"The Virgin" painting by Joseph Stella
Tomorrow is the feast of the Incarnation, when the Church celebrates the Angel's announcement to the Virgin Mary.
Here is a poem by Mary Szybist, from her collection Incarnadine.
Mary who mattered to me, gone or asleep
among fruits, spilled
in ash, in dust, I did not
leave you. Even now I can't keep from
composing you, limbs & blue cloak
& soft hands. I sleep to the sound
of your name, I say there is no Mary
except the word Mary, no trace
on the dust of my pillowslip. I only
dream of your ankles brushed by dark violets,
of honeybees above you
murmuring into a crown. Antique queen,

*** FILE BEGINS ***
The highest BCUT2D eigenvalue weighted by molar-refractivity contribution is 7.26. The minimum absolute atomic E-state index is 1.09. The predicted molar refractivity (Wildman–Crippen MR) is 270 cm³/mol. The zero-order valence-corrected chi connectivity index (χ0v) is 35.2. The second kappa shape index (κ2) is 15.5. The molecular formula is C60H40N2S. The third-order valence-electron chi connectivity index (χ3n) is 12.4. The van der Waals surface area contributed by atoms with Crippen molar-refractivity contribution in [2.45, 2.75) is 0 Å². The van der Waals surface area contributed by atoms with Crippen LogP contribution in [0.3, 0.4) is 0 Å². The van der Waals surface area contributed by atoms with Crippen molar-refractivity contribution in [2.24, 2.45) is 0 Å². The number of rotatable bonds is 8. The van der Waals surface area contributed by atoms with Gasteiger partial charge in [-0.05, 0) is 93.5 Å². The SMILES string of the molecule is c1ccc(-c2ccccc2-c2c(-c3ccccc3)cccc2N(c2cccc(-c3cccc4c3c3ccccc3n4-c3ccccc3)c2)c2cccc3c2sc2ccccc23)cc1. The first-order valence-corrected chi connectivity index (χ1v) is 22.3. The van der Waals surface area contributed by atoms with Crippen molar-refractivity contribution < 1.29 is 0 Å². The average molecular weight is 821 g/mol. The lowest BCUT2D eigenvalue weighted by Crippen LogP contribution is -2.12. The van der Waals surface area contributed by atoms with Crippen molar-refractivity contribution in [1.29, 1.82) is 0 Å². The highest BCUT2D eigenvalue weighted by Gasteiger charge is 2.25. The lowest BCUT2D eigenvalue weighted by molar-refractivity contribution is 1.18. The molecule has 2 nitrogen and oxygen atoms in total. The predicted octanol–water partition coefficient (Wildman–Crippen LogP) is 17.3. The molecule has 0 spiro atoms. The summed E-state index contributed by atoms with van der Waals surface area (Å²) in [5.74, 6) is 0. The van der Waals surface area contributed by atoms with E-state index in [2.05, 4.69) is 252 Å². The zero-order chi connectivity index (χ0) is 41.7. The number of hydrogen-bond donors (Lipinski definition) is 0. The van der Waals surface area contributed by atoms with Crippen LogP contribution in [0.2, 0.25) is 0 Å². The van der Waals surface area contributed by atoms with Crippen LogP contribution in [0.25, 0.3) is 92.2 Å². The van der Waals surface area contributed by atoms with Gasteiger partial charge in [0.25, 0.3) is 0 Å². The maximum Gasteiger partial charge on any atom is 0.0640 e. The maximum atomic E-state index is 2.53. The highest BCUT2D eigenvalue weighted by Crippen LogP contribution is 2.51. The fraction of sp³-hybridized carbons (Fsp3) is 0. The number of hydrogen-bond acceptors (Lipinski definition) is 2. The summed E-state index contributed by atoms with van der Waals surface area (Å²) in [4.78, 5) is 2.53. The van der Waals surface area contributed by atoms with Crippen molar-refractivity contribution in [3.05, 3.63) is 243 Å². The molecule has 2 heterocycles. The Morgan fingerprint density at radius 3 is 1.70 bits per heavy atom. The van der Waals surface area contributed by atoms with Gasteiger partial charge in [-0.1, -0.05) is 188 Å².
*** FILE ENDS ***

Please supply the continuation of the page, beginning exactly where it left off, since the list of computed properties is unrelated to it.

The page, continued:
the night dreams on: here are the pears
I have washed for you, here the heavy-winged doves,
asleep by the hyacinths. Here I am,
having bathed carefully in the syllables
of your name, in the air and the sea of them, the sharp scent
of their sea foam. What is the matter with me?
Mary, what word, what dust
can I look behind? I carried you a long way
into my mirror, believing you would carry me
back out. Mary, I am still
for you, I am still a numbness for you.